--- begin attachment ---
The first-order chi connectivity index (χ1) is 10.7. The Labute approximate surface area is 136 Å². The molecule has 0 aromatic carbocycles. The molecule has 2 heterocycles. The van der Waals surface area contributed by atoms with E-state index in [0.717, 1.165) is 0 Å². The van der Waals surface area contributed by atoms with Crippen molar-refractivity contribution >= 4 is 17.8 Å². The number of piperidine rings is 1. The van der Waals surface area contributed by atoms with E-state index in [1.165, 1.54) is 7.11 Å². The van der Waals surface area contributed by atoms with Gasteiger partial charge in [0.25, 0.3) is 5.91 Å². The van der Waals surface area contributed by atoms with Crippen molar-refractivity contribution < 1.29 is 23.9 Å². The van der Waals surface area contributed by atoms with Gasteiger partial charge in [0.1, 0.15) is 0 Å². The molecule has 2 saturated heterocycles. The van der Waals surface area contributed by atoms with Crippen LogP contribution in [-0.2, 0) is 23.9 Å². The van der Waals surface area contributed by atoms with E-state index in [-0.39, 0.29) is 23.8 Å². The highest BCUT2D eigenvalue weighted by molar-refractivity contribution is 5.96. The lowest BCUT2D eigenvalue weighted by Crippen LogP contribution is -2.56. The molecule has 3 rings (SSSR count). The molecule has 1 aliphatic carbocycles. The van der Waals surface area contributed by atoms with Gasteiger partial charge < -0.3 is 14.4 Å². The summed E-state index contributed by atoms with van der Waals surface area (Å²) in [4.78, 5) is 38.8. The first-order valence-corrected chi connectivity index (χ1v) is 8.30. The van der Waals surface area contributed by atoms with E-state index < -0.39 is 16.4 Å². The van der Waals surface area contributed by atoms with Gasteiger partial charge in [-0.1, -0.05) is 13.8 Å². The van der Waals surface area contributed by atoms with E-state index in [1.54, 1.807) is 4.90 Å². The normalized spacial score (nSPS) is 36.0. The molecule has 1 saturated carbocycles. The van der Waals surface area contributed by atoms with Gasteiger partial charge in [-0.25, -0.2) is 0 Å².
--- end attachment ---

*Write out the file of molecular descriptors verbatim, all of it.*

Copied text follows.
The first-order chi connectivity index (χ1) is 10.7. The Labute approximate surface area is 136 Å². The molecule has 0 aromatic carbocycles. The molecule has 2 heterocycles. The van der Waals surface area contributed by atoms with E-state index in [0.717, 1.165) is 0 Å². The van der Waals surface area contributed by atoms with Crippen molar-refractivity contribution >= 4 is 17.8 Å². The number of piperidine rings is 1. The van der Waals surface area contributed by atoms with E-state index in [1.165, 1.54) is 7.11 Å². The van der Waals surface area contributed by atoms with Gasteiger partial charge in [0.25, 0.3) is 5.91 Å². The van der Waals surface area contributed by atoms with Crippen molar-refractivity contribution < 1.29 is 23.9 Å². The van der Waals surface area contributed by atoms with Gasteiger partial charge in [0.1, 0.15) is 0 Å². The molecule has 2 saturated heterocycles. The van der Waals surface area contributed by atoms with Crippen LogP contribution in [-0.2, 0) is 23.9 Å². The van der Waals surface area contributed by atoms with E-state index in [-0.39, 0.29) is 23.8 Å². The highest BCUT2D eigenvalue weighted by molar-refractivity contribution is 5.96. The lowest BCUT2D eigenvalue weighted by Crippen LogP contribution is -2.56. The molecule has 3 rings (SSSR count). The molecule has 1 aliphatic carbocycles. The van der Waals surface area contributed by atoms with Gasteiger partial charge < -0.3 is 14.4 Å². The summed E-state index contributed by atoms with van der Waals surface area (Å²) in [4.78, 5) is 38.8. The first-order valence-corrected chi connectivity index (χ1v) is 8.30. The van der Waals surface area contributed by atoms with E-state index < -0.39 is 16.4 Å². The van der Waals surface area contributed by atoms with Gasteiger partial charge in [-0.1, -0.05) is 13.8 Å². The van der Waals surface area contributed by atoms with E-state index in [1.54, 1.807) is 4.90 Å². The normalized spacial score (nSPS) is 36.0. The molecule has 1 saturated carbocycles. The van der Waals surface area contributed by atoms with Gasteiger partial charge in [-0.25, -0.2) is 0 Å².